Female and male Growling Grass Frog, Litoria raniformis, encountered by MV scientists during the Grampians Bioscan.
Image: David Paul
Source: Museum Victoria
A team of Parks Victoria rangers and Museum Victoria scientists have joined forces to perform an extensive biodiversity scan of the Grampians – one of Victoria's most loved parks.
A huge survey of the wildlife of one of Victoria's most spectacular national parks is currently underway in western Victoria. The Grampians Bioscan is a collaboration between Parks Victoria and Museum Victoria where more than 60 museum researchers and 20 rangers are spending two weeks peering into every nook and cranny of this iconic park and adjacent state parks.
Dr Mark Norman, Head of Sciences at Museum Victoria, said researchers are using a wide range of techniques from pitfall and small mammal traps, to audible and ultrasonic sound recorders, flying insect traps, mist nets, night frog surveys, scuba diving, moth light stations and direct searching to document the wildlife of the region.
More than 85 bird species, 23 reptiles, 22 mammals and 9 frog species have been found so far, each photographed, filmed or documented in some form. Highlights include discovery of many species considered rare or endangered elsewhere around the state and country, including healthy numbers of:
- Two species of endangered native rodents, the Smoky Mouse and Heath Mouse
- The Mountain Dragon, known only from a couple of museum specimens
- The Swamp Skink, not recorded since the 1970s
- The Glenelg Spiny Crayfish protected due to past overfishing
- The Growling Grass Frog threatened elsewhere by urban development
- Three species of marsupial mice – Agile, Yellow-footed and Dusky Antechinus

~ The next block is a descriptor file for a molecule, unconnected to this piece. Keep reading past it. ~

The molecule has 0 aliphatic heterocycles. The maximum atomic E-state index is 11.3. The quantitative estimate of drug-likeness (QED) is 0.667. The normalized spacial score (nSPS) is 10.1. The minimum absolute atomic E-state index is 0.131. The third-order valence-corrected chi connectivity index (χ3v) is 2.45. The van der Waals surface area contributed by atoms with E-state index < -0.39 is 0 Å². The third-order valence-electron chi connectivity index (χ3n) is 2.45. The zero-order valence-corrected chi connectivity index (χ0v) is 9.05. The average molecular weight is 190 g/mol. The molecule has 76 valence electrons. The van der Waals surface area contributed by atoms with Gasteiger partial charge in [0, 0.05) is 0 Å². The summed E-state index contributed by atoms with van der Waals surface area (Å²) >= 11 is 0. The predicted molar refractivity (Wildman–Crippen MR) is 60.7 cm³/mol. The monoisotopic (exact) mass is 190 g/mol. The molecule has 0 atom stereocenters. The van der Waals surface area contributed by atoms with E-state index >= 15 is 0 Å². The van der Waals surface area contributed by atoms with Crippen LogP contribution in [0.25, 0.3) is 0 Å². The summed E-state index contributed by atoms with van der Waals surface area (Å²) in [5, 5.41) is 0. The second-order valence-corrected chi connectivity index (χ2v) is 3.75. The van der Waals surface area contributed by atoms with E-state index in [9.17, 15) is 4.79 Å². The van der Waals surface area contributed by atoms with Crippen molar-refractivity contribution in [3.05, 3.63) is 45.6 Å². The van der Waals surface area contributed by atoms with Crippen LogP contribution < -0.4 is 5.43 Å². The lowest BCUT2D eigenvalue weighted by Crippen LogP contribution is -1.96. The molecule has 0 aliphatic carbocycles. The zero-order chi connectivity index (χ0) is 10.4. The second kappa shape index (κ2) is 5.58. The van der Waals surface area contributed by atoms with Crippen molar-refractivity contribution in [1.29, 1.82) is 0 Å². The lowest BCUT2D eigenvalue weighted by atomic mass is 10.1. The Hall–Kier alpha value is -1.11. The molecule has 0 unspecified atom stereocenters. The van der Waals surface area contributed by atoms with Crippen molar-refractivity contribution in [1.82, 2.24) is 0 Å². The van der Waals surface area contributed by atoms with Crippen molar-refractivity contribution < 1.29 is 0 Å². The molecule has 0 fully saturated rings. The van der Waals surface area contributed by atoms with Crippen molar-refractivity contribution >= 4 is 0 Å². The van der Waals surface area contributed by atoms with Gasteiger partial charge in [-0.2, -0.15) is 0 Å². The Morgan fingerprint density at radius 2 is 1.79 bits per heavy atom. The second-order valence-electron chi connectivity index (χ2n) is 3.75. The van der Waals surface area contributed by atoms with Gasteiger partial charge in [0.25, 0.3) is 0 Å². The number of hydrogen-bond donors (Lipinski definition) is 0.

- The Eastern Pygmy Possum
For other animal groups, discoveries include:
- Fluorescing scorpions and carnivorous land snails
- The snake-like Lined Worm Lizard
- The Western Swamp Crayfish (Australia's Smallest Crayfish at a 'huge' 40mm long)
"Good numbers of native animals in Black Range State Park in particular are an excellent sign that the fox-baiting program run by Parks Victoria is working," said Dr Norman.
Ranger in Charge David Roberts said the partnership with Museum Victoria staff and students had been extremely successful.
"We love working in the Grampians National Park, and seeing these kind of results is extremely gratifying to staff who have managed the park through fire and flood over the past decade," said Mr Roberts.
"Protecting and enhancing biodiversity within the park is central to what we do, so we're obviously all very pleased to see the rich wildlife on show through the survey."
Mr Roberts said not all the finds have been small animals - the researchers have been entertained by Emu fathers managing adolescent chicks, huge Lace Monitor goannas and some seriously large Tiger and Red-bellied Black Snakes.
The team has been aided with insect identification by members of the Entomological Society of Victoria and for plants by the staff of the National Herbarium of Victoria.
The survey continues until 29 November with the resulting images, video, data and stories being made widely available for education, conservation and management purposes.
The Grampian survey follows last year's bioscan at Wilsons Promontory National Park, where more than 700 animal species were recorded, including animals previously unseen at the Prom.
For further media information, interviews or images, please contact: Emily Gurr on 03 9392 4865, or firstname.lastname@example.org